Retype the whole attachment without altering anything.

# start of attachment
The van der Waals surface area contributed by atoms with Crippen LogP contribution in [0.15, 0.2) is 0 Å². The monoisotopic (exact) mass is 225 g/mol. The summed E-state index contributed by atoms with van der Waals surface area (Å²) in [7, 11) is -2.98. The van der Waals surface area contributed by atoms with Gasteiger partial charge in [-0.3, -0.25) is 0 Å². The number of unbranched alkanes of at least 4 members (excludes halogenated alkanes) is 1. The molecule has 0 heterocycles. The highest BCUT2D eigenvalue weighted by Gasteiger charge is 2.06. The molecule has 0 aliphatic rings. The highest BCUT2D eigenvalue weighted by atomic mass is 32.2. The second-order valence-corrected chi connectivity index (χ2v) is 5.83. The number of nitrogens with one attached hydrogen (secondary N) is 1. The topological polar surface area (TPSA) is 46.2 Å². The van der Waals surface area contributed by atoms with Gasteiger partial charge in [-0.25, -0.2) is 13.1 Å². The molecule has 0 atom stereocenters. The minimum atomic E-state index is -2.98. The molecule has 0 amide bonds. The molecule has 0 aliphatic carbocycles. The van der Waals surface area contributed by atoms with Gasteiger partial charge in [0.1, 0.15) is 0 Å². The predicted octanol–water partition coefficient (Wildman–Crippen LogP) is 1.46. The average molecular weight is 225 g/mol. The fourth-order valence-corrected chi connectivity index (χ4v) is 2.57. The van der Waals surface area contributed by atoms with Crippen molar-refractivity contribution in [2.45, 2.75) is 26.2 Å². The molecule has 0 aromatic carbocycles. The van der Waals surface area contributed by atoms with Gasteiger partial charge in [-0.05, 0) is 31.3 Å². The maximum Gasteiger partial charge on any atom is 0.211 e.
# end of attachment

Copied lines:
The van der Waals surface area contributed by atoms with Crippen LogP contribution in [0.15, 0.2) is 0 Å². The monoisotopic (exact) mass is 225 g/mol. The summed E-state index contributed by atoms with van der Waals surface area (Å²) in [7, 11) is -2.98. The van der Waals surface area contributed by atoms with Gasteiger partial charge in [-0.3, -0.25) is 0 Å². The number of unbranched alkanes of at least 4 members (excludes halogenated alkanes) is 1. The molecule has 0 heterocycles. The highest BCUT2D eigenvalue weighted by Gasteiger charge is 2.06. The molecule has 0 aliphatic rings. The highest BCUT2D eigenvalue weighted by atomic mass is 32.2. The second-order valence-corrected chi connectivity index (χ2v) is 5.83. The number of nitrogens with one attached hydrogen (secondary N) is 1. The topological polar surface area (TPSA) is 46.2 Å². The van der Waals surface area contributed by atoms with Gasteiger partial charge in [-0.25, -0.2) is 13.1 Å². The molecule has 0 atom stereocenters. The minimum atomic E-state index is -2.98. The molecule has 0 amide bonds. The molecule has 0 aliphatic carbocycles. The van der Waals surface area contributed by atoms with Gasteiger partial charge in [0.1, 0.15) is 0 Å². The predicted octanol–water partition coefficient (Wildman–Crippen LogP) is 1.46. The average molecular weight is 225 g/mol. The fourth-order valence-corrected chi connectivity index (χ4v) is 2.57. The van der Waals surface area contributed by atoms with Crippen molar-refractivity contribution in [2.45, 2.75) is 26.2 Å². The molecule has 0 aromatic carbocycles. The van der Waals surface area contributed by atoms with Gasteiger partial charge in [-0.05, 0) is 31.3 Å². The maximum Gasteiger partial charge on any atom is 0.211 e.